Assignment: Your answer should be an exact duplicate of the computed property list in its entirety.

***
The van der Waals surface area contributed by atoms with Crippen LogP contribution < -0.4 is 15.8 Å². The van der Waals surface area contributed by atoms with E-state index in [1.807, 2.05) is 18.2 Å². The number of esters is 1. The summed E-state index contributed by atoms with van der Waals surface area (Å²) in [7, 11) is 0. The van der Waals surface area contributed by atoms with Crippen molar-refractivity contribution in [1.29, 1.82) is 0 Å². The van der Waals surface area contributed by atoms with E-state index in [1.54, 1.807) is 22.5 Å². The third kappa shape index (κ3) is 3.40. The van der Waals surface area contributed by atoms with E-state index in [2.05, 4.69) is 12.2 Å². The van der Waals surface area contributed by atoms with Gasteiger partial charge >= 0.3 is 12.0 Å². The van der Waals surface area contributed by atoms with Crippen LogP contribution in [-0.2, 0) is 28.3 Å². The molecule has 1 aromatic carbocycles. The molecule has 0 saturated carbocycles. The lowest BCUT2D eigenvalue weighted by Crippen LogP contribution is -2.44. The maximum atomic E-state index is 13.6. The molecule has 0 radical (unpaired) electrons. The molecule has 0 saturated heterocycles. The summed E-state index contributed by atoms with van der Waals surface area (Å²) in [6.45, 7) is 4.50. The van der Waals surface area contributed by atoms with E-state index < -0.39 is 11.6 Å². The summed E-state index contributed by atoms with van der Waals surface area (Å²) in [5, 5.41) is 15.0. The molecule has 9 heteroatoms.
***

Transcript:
The van der Waals surface area contributed by atoms with Crippen LogP contribution < -0.4 is 15.8 Å². The van der Waals surface area contributed by atoms with E-state index in [1.807, 2.05) is 18.2 Å². The number of esters is 1. The summed E-state index contributed by atoms with van der Waals surface area (Å²) in [7, 11) is 0. The van der Waals surface area contributed by atoms with Crippen molar-refractivity contribution in [1.29, 1.82) is 0 Å². The van der Waals surface area contributed by atoms with E-state index in [1.54, 1.807) is 22.5 Å². The third kappa shape index (κ3) is 3.40. The van der Waals surface area contributed by atoms with E-state index in [2.05, 4.69) is 12.2 Å². The van der Waals surface area contributed by atoms with Gasteiger partial charge >= 0.3 is 12.0 Å². The van der Waals surface area contributed by atoms with Crippen LogP contribution in [-0.2, 0) is 28.3 Å². The molecule has 1 aromatic carbocycles. The molecule has 0 saturated carbocycles. The lowest BCUT2D eigenvalue weighted by Crippen LogP contribution is -2.44. The maximum atomic E-state index is 13.6. The molecule has 0 radical (unpaired) electrons. The molecule has 0 saturated heterocycles. The summed E-state index contributed by atoms with van der Waals surface area (Å²) in [6.45, 7) is 4.50. The van der Waals surface area contributed by atoms with E-state index < -0.39 is 11.6 Å². The summed E-state index contributed by atoms with van der Waals surface area (Å²) in [5, 5.41) is 15.0. The molecule has 9 heteroatoms.